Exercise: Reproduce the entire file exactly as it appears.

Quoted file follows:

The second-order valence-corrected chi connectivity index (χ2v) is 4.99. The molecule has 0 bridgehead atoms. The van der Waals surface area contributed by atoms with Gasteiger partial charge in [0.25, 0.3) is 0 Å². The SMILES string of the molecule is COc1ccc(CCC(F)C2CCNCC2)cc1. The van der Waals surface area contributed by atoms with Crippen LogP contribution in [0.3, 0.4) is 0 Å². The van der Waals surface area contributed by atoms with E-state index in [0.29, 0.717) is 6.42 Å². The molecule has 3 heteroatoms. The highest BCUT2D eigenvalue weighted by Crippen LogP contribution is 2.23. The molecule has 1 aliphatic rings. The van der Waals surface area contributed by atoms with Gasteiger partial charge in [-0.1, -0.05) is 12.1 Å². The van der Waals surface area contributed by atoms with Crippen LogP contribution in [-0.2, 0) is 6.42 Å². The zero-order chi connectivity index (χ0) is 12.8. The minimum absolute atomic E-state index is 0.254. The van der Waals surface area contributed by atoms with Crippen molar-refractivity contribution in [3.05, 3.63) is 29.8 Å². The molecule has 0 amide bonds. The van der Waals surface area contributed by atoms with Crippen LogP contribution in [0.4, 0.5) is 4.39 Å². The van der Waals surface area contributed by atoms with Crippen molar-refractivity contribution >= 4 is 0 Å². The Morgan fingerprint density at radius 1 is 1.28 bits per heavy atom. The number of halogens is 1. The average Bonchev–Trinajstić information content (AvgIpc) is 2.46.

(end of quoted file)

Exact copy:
The second-order valence-corrected chi connectivity index (χ2v) is 4.99. The molecule has 0 bridgehead atoms. The van der Waals surface area contributed by atoms with Gasteiger partial charge in [0.25, 0.3) is 0 Å². The SMILES string of the molecule is COc1ccc(CCC(F)C2CCNCC2)cc1. The van der Waals surface area contributed by atoms with Crippen LogP contribution in [0.3, 0.4) is 0 Å². The van der Waals surface area contributed by atoms with E-state index in [0.29, 0.717) is 6.42 Å². The molecule has 3 heteroatoms. The highest BCUT2D eigenvalue weighted by Crippen LogP contribution is 2.23. The molecule has 1 aliphatic rings. The van der Waals surface area contributed by atoms with Gasteiger partial charge in [-0.1, -0.05) is 12.1 Å². The van der Waals surface area contributed by atoms with Crippen LogP contribution in [-0.2, 0) is 6.42 Å². The zero-order chi connectivity index (χ0) is 12.8. The minimum absolute atomic E-state index is 0.254. The van der Waals surface area contributed by atoms with Crippen molar-refractivity contribution in [3.05, 3.63) is 29.8 Å². The molecule has 0 amide bonds. The van der Waals surface area contributed by atoms with Crippen LogP contribution in [0.4, 0.5) is 4.39 Å². The van der Waals surface area contributed by atoms with Crippen molar-refractivity contribution >= 4 is 0 Å². The Morgan fingerprint density at radius 1 is 1.28 bits per heavy atom. The number of halogens is 1. The average Bonchev–Trinajstić information content (AvgIpc) is 2.46.